# Pure Play Method

Last Updated :

21 Aug, 2024

Blog Author :

Aswathi Jayachandran

Edited by :

Raisa Ali

Reviewed by :

Dheeraj Vaidya

Table Of Contents

## What Is Pure Play Method?

The pure-play method calculates the beta of a division of a company by using the beta of a publicly traded company that has similar characteristics to the division where the beta estimate is required. The strategy is also known as the Gordon-Halpern model.

The weighted average of the betas of the proxy businesses employed for strategy will closely resemble a division's beta. This value is then used for evaluation of the return potential of a company. The method can become more widely used as a crucial tool for project appraisal as it is put to wider use.

##### Table of contents

- The pure-play method, also known as the Gordon-Halpern model, calculates the beta of a division within a company.
- It involves using the beta of a publicly traded company that shares similar characteristics with the division under analysis.
- Estimating the divisional betas helps determine the cost of capital, which is essential for assessing the viability of projects. However, the pure-play method may not be effective in extreme cases.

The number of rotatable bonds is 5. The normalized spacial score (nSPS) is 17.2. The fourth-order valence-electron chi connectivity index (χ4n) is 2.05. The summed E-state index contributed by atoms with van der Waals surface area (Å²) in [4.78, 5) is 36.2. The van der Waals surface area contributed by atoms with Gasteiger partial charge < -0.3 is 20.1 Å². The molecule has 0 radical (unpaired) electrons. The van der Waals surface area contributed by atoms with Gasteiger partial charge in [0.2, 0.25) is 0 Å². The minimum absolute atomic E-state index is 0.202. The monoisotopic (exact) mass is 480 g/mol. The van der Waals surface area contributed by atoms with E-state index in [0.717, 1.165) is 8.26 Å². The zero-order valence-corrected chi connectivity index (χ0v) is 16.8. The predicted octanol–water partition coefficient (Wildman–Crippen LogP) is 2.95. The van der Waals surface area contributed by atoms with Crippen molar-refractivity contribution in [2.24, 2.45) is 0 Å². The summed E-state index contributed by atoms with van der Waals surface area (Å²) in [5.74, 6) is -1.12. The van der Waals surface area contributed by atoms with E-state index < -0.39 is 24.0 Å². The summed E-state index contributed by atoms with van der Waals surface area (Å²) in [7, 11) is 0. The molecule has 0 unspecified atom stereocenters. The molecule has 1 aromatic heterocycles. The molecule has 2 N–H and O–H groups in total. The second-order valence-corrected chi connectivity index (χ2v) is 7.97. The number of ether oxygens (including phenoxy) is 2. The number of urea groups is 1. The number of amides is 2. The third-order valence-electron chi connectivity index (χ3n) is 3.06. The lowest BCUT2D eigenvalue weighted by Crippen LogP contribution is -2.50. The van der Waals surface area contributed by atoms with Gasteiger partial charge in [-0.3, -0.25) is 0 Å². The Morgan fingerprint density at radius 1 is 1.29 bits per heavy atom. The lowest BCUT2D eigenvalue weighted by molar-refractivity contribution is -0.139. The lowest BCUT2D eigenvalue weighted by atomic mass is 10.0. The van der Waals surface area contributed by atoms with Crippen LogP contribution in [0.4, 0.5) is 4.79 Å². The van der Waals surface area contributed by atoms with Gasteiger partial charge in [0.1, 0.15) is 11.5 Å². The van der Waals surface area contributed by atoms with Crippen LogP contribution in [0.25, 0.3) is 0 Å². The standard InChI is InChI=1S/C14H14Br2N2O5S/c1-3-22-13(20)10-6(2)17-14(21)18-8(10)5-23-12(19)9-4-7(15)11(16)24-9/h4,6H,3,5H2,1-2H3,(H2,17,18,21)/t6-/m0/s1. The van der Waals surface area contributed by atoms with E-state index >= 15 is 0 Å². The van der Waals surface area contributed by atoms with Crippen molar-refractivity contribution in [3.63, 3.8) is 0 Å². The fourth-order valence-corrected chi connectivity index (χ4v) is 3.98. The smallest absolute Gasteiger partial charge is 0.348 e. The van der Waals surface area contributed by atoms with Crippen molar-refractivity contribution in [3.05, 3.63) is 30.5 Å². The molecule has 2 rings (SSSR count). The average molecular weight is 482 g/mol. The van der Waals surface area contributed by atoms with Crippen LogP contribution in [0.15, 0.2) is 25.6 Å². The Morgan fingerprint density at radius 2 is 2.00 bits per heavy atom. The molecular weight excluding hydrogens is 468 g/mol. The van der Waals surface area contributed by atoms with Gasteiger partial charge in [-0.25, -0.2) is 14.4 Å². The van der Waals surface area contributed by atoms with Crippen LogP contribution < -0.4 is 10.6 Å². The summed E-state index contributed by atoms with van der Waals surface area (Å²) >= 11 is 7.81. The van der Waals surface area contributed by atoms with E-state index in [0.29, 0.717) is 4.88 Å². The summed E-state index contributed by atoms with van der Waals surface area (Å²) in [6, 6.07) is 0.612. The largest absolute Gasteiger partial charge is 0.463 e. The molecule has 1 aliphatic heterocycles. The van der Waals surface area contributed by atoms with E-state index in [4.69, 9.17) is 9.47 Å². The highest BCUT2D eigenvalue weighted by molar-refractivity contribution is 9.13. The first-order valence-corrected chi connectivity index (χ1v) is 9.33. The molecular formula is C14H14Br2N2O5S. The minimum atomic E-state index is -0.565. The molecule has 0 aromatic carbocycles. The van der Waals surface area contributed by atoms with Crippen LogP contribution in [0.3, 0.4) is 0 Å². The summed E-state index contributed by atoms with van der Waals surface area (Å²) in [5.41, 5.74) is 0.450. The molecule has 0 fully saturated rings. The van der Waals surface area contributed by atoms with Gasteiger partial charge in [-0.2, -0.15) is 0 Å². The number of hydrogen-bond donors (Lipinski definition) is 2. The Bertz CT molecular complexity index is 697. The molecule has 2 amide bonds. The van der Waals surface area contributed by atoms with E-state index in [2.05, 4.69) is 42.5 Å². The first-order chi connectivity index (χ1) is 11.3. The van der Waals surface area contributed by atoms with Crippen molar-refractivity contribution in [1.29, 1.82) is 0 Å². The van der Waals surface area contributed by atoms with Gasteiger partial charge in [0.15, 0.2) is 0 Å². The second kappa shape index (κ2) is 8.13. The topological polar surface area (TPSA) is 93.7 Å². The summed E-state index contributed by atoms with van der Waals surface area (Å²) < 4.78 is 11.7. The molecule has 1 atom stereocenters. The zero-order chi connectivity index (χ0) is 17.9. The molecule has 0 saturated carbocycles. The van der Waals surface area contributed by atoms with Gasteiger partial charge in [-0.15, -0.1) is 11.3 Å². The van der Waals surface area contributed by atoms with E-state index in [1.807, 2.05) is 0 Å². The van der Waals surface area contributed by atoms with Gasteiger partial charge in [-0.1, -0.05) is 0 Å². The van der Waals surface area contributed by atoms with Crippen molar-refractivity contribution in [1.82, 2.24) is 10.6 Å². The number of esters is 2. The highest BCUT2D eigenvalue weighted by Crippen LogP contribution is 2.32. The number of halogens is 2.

- Riskier initiatives can increase a firm's beta, increasing the weighted average cost of capital.

### Pure Play Method Explained

The pure-play method can estimate the divisional Betas with high accuracy. In most cases, beta is calculated by comparing the firm's or project's return with the market return and establishing the correlation. The estimation of the divisional betas of each project is an alternative to finding out the average cost of capital, as they do not work in extreme cases. Determining the cost of capital is important to assess the viability of that project. However, determination becomes increasingly difficult if there are multiple projects.